Continental shifting pricing to the United model

The deliberate pacing of the merger between Continental and United Airlines has left many more open questions than it has provided answers for customers. The answers that have come out are mostly being seen by reading between the lines of various announcements the carriers have made rather than based on official statements from the new organization. Little things, like what the new elite status levels will be in the combined frequent flyer program, for example, are only implied rather than stated outright. Sure, we know officially what the paint job will look like and what the operating certificate is for the new company but there are still way more open questions than there are answers out there.

One area in which the two carriers have operated differently historically has been with respect to upgrade policies for their elite members on full fare tickets. Continental has permitted customers on the highest fares to upgrade immediately at the time of ticketing while United has not. United has limited routes with discounted first class fares but they are open to all customers. It was not particularly clear how that policy would be reconciled in the new company until Continental made some adjustments to their fare systems over this past weekend.

Continental has rejiggered much of its fare structure in the past couple days and the discounted B fares are starting to disappear.

LaGuardia – San Jose, CA

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Boston – Portland, OR

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Sure, that’s just a couple samples, but there are more and the trend is pretty clear: the discounted forward cabin seats are drying up.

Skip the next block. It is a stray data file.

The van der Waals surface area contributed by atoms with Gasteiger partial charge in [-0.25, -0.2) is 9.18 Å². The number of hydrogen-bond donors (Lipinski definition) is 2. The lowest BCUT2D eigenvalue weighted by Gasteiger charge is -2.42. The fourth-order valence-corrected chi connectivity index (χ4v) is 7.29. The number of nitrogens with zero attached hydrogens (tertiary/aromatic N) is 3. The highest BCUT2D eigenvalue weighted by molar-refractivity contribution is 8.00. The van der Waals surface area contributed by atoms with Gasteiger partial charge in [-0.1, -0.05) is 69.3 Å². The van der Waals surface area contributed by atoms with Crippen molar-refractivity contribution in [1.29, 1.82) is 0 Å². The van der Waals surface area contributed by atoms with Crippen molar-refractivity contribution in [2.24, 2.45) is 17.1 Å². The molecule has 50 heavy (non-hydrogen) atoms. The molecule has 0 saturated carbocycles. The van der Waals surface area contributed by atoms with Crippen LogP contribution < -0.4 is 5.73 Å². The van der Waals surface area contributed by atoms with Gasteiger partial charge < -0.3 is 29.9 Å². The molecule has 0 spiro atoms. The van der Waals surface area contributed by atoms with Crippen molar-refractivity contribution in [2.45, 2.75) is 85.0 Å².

The real question that remains is whether there will be any discounted B fares and, if so, whether elites in the new program will be able to immediately upgrade on those discounted B fares is most definitely still up in the air. The fact that the fares are disappearing, however, does not bode well for this benefit.

I’m sure that there will be an actual announcement eventually, but for now things are not looking good on this front.

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Seth Miller

I'm Seth, also known as the Wandering Aramean. I was bit by the travel bug 30 years ago and there's no sign of a cure. I fly ~200,000 miles annually; these are my stories. You can connect with me on Twitter, Facebook, and LinkedIn.


  1. As a cheap and selfish K/L/S/T fare traveler, I say good riddance to CO’s premium class pricing structure. Maybe now I can start clearing on transcons to/from EWR.

  2. Interesting theory, but I doubt that’s the way it plays out. Yes, as a cheap fare purchaser my chances for the freebies go up a smidge. But at what cost?

    No more 150% credit on VERY affordable fares to Asia.

    No more access to instant upgrades on the rare case that I can find a good B fare (or M as a Platinum).

    I may ride up front a sliver more but it’ll cost me in the end.

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